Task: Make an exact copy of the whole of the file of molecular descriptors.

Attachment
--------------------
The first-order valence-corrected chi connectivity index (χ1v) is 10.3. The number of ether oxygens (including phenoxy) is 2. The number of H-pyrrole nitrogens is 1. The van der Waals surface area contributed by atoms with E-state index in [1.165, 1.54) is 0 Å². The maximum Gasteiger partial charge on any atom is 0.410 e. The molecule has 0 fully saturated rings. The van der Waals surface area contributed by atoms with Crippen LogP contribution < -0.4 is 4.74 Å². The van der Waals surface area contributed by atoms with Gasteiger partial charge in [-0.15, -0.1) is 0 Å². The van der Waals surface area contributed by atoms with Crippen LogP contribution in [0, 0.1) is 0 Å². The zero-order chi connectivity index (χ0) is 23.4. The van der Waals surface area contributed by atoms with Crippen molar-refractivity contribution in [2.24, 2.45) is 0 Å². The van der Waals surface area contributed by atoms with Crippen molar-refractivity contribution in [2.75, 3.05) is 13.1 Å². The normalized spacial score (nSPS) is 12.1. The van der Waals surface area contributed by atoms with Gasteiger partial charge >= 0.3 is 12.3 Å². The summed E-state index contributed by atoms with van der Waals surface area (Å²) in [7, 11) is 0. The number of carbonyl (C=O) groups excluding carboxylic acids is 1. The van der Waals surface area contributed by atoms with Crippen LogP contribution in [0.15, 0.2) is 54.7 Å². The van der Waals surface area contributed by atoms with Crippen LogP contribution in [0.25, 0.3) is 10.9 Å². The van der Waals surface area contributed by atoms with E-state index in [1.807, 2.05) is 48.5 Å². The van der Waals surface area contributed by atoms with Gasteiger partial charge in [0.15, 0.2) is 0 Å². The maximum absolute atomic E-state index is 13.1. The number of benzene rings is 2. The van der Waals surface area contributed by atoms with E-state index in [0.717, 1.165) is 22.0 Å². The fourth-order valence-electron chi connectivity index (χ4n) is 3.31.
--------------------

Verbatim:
The first-order valence-corrected chi connectivity index (χ1v) is 10.3. The number of ether oxygens (including phenoxy) is 2. The number of H-pyrrole nitrogens is 1. The van der Waals surface area contributed by atoms with E-state index in [1.165, 1.54) is 0 Å². The maximum Gasteiger partial charge on any atom is 0.410 e. The molecule has 0 fully saturated rings. The van der Waals surface area contributed by atoms with Crippen LogP contribution < -0.4 is 4.74 Å². The van der Waals surface area contributed by atoms with Gasteiger partial charge in [-0.15, -0.1) is 0 Å². The van der Waals surface area contributed by atoms with Crippen LogP contribution in [0, 0.1) is 0 Å². The zero-order chi connectivity index (χ0) is 23.4. The van der Waals surface area contributed by atoms with Crippen molar-refractivity contribution in [2.24, 2.45) is 0 Å². The van der Waals surface area contributed by atoms with Crippen molar-refractivity contribution in [2.75, 3.05) is 13.1 Å². The normalized spacial score (nSPS) is 12.1. The van der Waals surface area contributed by atoms with Gasteiger partial charge >= 0.3 is 12.3 Å². The summed E-state index contributed by atoms with van der Waals surface area (Å²) in [7, 11) is 0. The number of carbonyl (C=O) groups excluding carboxylic acids is 1. The van der Waals surface area contributed by atoms with Crippen LogP contribution in [0.15, 0.2) is 54.7 Å². The van der Waals surface area contributed by atoms with Crippen LogP contribution in [0.25, 0.3) is 10.9 Å². The van der Waals surface area contributed by atoms with E-state index in [1.807, 2.05) is 48.5 Å². The van der Waals surface area contributed by atoms with Gasteiger partial charge in [0.15, 0.2) is 0 Å². The maximum absolute atomic E-state index is 13.1. The number of benzene rings is 2. The van der Waals surface area contributed by atoms with E-state index in [0.717, 1.165) is 22.0 Å². The fourth-order valence-electron chi connectivity index (χ4n) is 3.31.